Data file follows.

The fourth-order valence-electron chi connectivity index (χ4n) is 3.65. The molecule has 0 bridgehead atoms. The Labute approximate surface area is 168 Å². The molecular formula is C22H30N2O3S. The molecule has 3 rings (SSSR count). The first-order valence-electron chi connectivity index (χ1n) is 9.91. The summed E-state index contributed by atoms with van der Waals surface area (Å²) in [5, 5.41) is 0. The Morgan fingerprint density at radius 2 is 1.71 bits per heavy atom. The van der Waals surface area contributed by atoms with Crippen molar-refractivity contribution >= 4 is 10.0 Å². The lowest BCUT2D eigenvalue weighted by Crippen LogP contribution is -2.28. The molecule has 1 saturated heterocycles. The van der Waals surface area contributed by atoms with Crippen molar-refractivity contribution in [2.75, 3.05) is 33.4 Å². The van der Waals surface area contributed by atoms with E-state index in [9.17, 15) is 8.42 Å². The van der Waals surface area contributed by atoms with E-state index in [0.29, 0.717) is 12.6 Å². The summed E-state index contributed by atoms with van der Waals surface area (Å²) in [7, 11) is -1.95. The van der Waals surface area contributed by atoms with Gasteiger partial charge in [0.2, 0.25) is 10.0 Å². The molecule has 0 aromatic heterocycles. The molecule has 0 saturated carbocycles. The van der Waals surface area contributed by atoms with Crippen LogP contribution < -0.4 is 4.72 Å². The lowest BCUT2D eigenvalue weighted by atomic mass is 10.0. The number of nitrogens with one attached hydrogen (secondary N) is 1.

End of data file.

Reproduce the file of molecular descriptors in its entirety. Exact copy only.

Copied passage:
The fourth-order valence-electron chi connectivity index (χ4n) is 3.65. The molecule has 0 bridgehead atoms. The Labute approximate surface area is 168 Å². The molecular formula is C22H30N2O3S. The molecule has 3 rings (SSSR count). The first-order valence-electron chi connectivity index (χ1n) is 9.91. The summed E-state index contributed by atoms with van der Waals surface area (Å²) in [5, 5.41) is 0. The Morgan fingerprint density at radius 2 is 1.71 bits per heavy atom. The van der Waals surface area contributed by atoms with Crippen molar-refractivity contribution >= 4 is 10.0 Å². The lowest BCUT2D eigenvalue weighted by Crippen LogP contribution is -2.28. The molecule has 1 saturated heterocycles. The van der Waals surface area contributed by atoms with Crippen molar-refractivity contribution in [2.75, 3.05) is 33.4 Å². The van der Waals surface area contributed by atoms with E-state index in [9.17, 15) is 8.42 Å². The van der Waals surface area contributed by atoms with E-state index in [0.29, 0.717) is 12.6 Å². The summed E-state index contributed by atoms with van der Waals surface area (Å²) in [7, 11) is -1.95. The van der Waals surface area contributed by atoms with Gasteiger partial charge in [0.2, 0.25) is 10.0 Å². The molecule has 0 aromatic heterocycles. The molecule has 0 saturated carbocycles. The van der Waals surface area contributed by atoms with Crippen LogP contribution < -0.4 is 4.72 Å². The lowest BCUT2D eigenvalue weighted by atomic mass is 10.0. The number of nitrogens with one attached hydrogen (secondary N) is 1.